The Federal Reserve system needs to be abolished, placed on the scrapheap of financial/economic history. I realize this is a radical, you might even say a fringe, idea. But, if you think about it, it is no more an extreme idea today than the abolition of slavery was in the 1840s and equal rights were for black Americans in the 1950s. Slavery was eventually abolished, and equal rights were given, because they were the right things to do. When Americans realize the Federal Reserve in the 20th and early 21st centuries has enslaved them to a monetary system that benefits the political elite and favored rich at the expense of themselves, they should do the right thing and force Congress to eradicate the system.
The framework for our current Federal Reserve system was hatched at a secret meeting of bankers at Jekyll Island, Georgia in November 1913. Orchestrated by JP Morgan, the goal of the system was to provide the nation with a “safer, more flexible, and more stable monetary and financial system.” But, as will soon be pointed out, the Fed has never accomplished its mandate. In fact, it has been used more as a vehicle by politicians to spend recklessly so they can get reelected and as a business plan for big banks to make a fortune.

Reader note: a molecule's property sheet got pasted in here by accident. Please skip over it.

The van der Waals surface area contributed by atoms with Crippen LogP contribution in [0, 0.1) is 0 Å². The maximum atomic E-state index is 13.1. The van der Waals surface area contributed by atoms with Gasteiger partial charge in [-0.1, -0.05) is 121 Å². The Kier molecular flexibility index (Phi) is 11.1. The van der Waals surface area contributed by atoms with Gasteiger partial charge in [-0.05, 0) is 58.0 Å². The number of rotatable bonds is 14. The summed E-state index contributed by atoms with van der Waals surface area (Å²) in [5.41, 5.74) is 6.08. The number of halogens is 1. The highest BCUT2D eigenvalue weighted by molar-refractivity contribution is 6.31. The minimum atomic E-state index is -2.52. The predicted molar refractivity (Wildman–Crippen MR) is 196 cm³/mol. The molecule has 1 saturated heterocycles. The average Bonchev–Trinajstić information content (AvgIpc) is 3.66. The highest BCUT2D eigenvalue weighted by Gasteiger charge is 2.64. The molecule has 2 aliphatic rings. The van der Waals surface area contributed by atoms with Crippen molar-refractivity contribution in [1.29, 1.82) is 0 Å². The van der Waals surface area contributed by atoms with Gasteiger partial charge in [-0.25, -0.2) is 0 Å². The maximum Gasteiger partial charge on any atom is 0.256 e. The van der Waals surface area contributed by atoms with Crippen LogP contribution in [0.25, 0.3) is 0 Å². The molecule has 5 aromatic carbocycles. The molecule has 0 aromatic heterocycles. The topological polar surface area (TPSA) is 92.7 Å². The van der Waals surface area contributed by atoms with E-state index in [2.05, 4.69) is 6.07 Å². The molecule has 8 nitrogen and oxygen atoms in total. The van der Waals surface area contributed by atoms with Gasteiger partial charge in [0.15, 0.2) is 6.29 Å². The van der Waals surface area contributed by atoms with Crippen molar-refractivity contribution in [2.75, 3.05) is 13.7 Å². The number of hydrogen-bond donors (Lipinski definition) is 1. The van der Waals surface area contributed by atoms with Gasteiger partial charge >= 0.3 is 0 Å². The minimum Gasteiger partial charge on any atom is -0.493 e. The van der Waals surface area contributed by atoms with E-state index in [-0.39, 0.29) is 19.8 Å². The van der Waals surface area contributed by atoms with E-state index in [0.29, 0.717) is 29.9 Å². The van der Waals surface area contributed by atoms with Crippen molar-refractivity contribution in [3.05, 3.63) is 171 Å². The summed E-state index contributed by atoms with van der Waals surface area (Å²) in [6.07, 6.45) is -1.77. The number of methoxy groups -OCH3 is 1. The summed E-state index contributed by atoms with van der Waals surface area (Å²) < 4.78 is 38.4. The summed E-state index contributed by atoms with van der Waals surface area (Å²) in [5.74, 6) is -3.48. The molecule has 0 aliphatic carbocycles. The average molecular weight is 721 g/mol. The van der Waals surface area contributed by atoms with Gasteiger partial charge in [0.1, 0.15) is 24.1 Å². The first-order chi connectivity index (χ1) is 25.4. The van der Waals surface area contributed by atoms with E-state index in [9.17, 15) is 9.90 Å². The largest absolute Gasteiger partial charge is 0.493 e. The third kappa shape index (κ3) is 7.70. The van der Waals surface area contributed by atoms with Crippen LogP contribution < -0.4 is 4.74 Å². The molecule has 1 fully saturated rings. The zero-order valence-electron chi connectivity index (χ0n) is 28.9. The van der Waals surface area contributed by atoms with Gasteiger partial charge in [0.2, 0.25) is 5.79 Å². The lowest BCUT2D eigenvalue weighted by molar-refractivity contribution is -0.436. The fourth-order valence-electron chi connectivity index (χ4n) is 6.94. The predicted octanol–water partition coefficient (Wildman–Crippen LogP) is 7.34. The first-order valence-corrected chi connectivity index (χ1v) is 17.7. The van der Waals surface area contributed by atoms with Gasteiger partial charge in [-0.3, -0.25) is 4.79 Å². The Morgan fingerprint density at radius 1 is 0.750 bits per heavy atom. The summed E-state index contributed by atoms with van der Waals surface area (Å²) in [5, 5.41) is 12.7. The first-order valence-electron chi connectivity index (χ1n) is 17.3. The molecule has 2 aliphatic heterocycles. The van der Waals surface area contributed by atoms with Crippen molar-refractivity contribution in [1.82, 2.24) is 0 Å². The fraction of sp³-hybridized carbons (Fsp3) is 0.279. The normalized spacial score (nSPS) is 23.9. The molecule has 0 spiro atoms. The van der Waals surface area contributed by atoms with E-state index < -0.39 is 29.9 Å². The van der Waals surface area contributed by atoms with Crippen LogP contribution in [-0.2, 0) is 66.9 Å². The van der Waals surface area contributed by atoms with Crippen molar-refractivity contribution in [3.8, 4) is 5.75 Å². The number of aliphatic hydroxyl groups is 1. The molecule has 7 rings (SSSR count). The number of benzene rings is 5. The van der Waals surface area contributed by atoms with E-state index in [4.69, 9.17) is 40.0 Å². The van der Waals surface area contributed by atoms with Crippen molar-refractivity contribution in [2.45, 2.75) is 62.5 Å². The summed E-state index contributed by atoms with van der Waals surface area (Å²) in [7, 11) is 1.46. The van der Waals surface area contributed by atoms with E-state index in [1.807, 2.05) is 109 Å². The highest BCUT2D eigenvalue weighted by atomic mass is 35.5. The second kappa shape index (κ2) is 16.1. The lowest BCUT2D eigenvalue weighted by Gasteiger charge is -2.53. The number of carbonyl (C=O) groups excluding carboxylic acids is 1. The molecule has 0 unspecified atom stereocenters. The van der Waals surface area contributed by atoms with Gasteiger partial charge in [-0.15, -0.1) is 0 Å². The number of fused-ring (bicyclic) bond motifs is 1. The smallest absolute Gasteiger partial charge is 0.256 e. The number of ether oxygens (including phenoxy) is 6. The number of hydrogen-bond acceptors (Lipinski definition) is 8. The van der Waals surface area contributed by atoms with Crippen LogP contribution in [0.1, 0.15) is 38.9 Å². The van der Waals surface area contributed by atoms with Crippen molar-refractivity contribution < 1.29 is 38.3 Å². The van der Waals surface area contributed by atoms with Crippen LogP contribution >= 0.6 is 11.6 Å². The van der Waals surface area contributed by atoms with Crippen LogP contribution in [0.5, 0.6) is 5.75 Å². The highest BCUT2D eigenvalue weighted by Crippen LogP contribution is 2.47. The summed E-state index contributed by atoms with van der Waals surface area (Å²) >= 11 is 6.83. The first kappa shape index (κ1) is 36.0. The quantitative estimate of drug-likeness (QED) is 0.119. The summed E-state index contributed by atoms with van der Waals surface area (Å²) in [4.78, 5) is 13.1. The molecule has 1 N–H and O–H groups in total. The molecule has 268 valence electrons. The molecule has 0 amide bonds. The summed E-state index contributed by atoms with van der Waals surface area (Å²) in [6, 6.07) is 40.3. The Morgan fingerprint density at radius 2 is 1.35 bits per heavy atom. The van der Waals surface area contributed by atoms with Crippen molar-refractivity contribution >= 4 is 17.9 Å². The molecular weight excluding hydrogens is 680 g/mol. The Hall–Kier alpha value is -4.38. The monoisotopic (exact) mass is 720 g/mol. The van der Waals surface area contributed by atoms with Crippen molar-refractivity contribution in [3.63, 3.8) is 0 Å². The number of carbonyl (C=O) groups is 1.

As to the first accusation against politicians, it’s no secret that the federal government is broke. Indeed, Washington owes a little over $11.6 trillion, not including about $45 trillion in unfunded future liabilities for Social Security and Medicare. Since September 28 2007, the national debt has increased by about $4 billion a day. So how is it that Washington can continue to spend us into oblivion on such ridiculous programs as Cash for Clunkers? In a sweetheart arrangement, the Fed monetizes the government’s debt by printing money and purchasing a bond (debt instrument) from Congress. It then attempts to sell that bond to individuals, banks, countries, and other institutions as an investment. Uncle Sam then must pay interest on that investment. One can immediately realize a big problem: increasing debt means higher interest payments, and higher interest payments mean a larger percentage of the federal budget must be used just to service the debt.